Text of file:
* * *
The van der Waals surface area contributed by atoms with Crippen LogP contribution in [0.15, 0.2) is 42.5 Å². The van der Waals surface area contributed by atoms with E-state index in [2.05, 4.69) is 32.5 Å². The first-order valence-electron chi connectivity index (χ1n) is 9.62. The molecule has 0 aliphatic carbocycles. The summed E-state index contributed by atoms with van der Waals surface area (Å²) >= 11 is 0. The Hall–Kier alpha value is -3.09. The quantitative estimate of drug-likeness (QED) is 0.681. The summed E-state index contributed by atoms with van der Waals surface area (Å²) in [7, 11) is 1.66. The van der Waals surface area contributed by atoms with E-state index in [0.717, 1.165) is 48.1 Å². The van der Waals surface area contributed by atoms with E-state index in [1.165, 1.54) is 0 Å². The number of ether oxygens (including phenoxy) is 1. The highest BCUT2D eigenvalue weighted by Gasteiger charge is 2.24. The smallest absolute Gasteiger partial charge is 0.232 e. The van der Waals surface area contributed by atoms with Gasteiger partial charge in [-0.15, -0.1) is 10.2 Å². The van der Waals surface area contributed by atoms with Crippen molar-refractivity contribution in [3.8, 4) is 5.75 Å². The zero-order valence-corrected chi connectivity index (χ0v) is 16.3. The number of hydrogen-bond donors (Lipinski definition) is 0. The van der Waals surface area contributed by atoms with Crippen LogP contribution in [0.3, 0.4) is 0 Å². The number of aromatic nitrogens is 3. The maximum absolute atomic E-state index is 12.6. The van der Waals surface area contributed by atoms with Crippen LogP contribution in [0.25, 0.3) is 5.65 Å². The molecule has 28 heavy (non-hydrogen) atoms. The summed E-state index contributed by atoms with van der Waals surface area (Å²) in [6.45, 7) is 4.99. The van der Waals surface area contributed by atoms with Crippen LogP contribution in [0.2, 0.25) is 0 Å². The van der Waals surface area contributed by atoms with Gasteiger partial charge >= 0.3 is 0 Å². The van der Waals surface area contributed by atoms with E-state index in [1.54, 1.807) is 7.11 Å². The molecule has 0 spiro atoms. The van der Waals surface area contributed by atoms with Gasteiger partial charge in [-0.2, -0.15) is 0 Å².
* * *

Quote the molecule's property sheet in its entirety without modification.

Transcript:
The van der Waals surface area contributed by atoms with Crippen LogP contribution in [0.15, 0.2) is 42.5 Å². The van der Waals surface area contributed by atoms with E-state index in [2.05, 4.69) is 32.5 Å². The first-order valence-electron chi connectivity index (χ1n) is 9.62. The molecule has 0 aliphatic carbocycles. The summed E-state index contributed by atoms with van der Waals surface area (Å²) >= 11 is 0. The Hall–Kier alpha value is -3.09. The quantitative estimate of drug-likeness (QED) is 0.681. The summed E-state index contributed by atoms with van der Waals surface area (Å²) in [7, 11) is 1.66. The van der Waals surface area contributed by atoms with E-state index in [0.717, 1.165) is 48.1 Å². The van der Waals surface area contributed by atoms with E-state index in [1.165, 1.54) is 0 Å². The number of ether oxygens (including phenoxy) is 1. The highest BCUT2D eigenvalue weighted by Gasteiger charge is 2.24. The smallest absolute Gasteiger partial charge is 0.232 e. The van der Waals surface area contributed by atoms with Gasteiger partial charge in [-0.15, -0.1) is 10.2 Å². The van der Waals surface area contributed by atoms with Crippen molar-refractivity contribution in [3.8, 4) is 5.75 Å². The zero-order valence-corrected chi connectivity index (χ0v) is 16.3. The number of hydrogen-bond donors (Lipinski definition) is 0. The van der Waals surface area contributed by atoms with Crippen LogP contribution in [0.3, 0.4) is 0 Å². The number of aromatic nitrogens is 3. The maximum absolute atomic E-state index is 12.6. The van der Waals surface area contributed by atoms with Crippen LogP contribution in [0.25, 0.3) is 5.65 Å². The molecule has 28 heavy (non-hydrogen) atoms. The summed E-state index contributed by atoms with van der Waals surface area (Å²) in [6.45, 7) is 4.99. The van der Waals surface area contributed by atoms with Crippen LogP contribution in [0.2, 0.25) is 0 Å². The van der Waals surface area contributed by atoms with Gasteiger partial charge >= 0.3 is 0 Å². The van der Waals surface area contributed by atoms with E-state index in [1.54, 1.807) is 7.11 Å². The molecule has 0 spiro atoms. The van der Waals surface area contributed by atoms with Gasteiger partial charge in [-0.2, -0.15) is 0 Å².